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International Conference on Human Rights Asks Outlawing of Racist Propaganda

A report recommending the outlawing of anti-racial and religious propaganda was adopted here today at a meeting of the International Consultative Conference on Human Rights which is being attended by 100 delegates from 15 nations. The report stresses the need for effective legislation and education to eradicate anti-Semitism.

Where legislation prohibiting the carrying on of racist activity exists, it must be made more effective, the report states, adding that discrimination in employment should be made a criminal offense. It further proposes the banning of discrimination in educational institutions and charges educational authorities with the task of keeping the minds of school children free of bias. Religious leaders are similarly urged to make certain that religious bias does not enter into the education of the youth.

The report also suggests that bogus Nazi race doctrines should be refuted scientifically. It recommends that the press be asked to eliminate racial stigmas from news items. Finally, it asks that religious, labor, cultural and civic groups remove anti-Semitism from their own ranks and see to it that prejudice is stamped out in their communities.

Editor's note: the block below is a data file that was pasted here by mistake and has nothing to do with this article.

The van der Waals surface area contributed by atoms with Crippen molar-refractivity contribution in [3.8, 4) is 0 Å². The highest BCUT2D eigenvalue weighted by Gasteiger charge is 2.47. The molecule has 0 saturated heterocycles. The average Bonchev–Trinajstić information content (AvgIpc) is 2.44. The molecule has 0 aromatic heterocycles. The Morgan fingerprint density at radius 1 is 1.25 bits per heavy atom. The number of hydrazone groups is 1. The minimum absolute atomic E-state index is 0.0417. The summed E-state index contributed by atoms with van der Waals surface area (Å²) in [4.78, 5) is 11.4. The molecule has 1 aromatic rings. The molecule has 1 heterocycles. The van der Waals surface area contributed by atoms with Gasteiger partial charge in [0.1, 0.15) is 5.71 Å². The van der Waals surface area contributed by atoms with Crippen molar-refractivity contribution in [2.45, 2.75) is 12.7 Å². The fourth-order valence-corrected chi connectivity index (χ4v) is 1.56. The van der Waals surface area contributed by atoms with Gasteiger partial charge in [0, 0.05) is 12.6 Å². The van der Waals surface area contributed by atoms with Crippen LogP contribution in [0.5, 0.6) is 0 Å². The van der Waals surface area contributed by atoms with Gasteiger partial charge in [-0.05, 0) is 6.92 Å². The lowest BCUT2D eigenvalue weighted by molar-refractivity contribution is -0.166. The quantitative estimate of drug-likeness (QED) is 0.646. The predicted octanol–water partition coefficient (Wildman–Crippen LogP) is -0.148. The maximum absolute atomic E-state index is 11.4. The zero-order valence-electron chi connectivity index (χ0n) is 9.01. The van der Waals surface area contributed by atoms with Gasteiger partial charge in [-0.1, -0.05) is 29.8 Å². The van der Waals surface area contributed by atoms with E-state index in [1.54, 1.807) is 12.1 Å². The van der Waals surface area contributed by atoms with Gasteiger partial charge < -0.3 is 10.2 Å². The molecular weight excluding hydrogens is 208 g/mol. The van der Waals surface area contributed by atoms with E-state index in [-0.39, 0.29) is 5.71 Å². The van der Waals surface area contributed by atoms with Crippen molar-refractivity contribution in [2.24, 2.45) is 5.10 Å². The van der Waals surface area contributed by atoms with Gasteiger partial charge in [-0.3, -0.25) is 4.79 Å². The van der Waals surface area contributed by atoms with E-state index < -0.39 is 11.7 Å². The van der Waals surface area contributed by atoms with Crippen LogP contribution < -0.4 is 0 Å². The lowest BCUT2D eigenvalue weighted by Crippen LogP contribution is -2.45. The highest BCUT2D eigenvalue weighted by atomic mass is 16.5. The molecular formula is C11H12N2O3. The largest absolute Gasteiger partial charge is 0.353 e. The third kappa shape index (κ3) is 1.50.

The report charges that “since the defeat of fascism many fascists and anti-Semites are safe to begin operations once more.” It accuses the governments of many countries of “a practiced, though unwritten, policy of excluding or restricting the immigration of Jews. On the other hand,” it continues, “they allow the entry of known pro-Nazi groups and elements.”

The delegates decided to ask their own organizations for approval of a proposal to appoint a provisional Human Rights Committee to call an international congress in Brussels next April to stimulate civil rights activity in all countries. The congress will also coordinate its activities with the United Nations Human Rights Commission.

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